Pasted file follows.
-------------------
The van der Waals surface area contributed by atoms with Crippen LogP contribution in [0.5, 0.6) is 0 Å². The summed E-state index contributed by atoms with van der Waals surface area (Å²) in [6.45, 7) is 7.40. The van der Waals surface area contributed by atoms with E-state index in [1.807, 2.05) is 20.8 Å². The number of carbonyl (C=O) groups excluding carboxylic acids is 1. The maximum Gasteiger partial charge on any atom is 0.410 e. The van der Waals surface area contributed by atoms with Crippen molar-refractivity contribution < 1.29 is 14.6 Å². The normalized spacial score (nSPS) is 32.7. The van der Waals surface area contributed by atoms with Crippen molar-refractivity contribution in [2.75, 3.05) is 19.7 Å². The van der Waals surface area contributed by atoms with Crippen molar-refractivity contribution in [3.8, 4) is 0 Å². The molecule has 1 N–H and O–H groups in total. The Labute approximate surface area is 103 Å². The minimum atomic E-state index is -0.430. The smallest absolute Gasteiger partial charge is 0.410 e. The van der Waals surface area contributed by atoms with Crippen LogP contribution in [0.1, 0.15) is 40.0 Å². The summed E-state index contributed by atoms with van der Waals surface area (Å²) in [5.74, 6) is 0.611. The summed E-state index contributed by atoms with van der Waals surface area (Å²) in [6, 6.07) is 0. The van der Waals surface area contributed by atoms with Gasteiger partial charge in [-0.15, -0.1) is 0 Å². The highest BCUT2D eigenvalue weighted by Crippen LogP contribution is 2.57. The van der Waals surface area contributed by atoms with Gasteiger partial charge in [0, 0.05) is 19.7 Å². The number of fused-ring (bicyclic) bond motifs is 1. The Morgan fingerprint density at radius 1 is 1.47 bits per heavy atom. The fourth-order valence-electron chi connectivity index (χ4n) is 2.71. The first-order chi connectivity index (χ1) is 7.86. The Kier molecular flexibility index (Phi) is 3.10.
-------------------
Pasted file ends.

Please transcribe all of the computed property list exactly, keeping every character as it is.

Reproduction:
The van der Waals surface area contributed by atoms with Crippen LogP contribution in [0.5, 0.6) is 0 Å². The summed E-state index contributed by atoms with van der Waals surface area (Å²) in [6.45, 7) is 7.40. The van der Waals surface area contributed by atoms with E-state index in [1.807, 2.05) is 20.8 Å². The number of carbonyl (C=O) groups excluding carboxylic acids is 1. The maximum Gasteiger partial charge on any atom is 0.410 e. The van der Waals surface area contributed by atoms with Crippen molar-refractivity contribution < 1.29 is 14.6 Å². The normalized spacial score (nSPS) is 32.7. The van der Waals surface area contributed by atoms with Crippen molar-refractivity contribution in [2.75, 3.05) is 19.7 Å². The van der Waals surface area contributed by atoms with Crippen molar-refractivity contribution in [3.8, 4) is 0 Å². The molecule has 1 N–H and O–H groups in total. The Labute approximate surface area is 103 Å². The minimum atomic E-state index is -0.430. The smallest absolute Gasteiger partial charge is 0.410 e. The van der Waals surface area contributed by atoms with Crippen LogP contribution in [0.1, 0.15) is 40.0 Å². The summed E-state index contributed by atoms with van der Waals surface area (Å²) in [5.74, 6) is 0.611. The summed E-state index contributed by atoms with van der Waals surface area (Å²) in [6, 6.07) is 0. The van der Waals surface area contributed by atoms with Gasteiger partial charge in [-0.15, -0.1) is 0 Å². The highest BCUT2D eigenvalue weighted by Crippen LogP contribution is 2.57. The van der Waals surface area contributed by atoms with Gasteiger partial charge in [0, 0.05) is 19.7 Å². The number of fused-ring (bicyclic) bond motifs is 1. The Morgan fingerprint density at radius 1 is 1.47 bits per heavy atom. The fourth-order valence-electron chi connectivity index (χ4n) is 2.71. The first-order chi connectivity index (χ1) is 7.86. The Kier molecular flexibility index (Phi) is 3.10.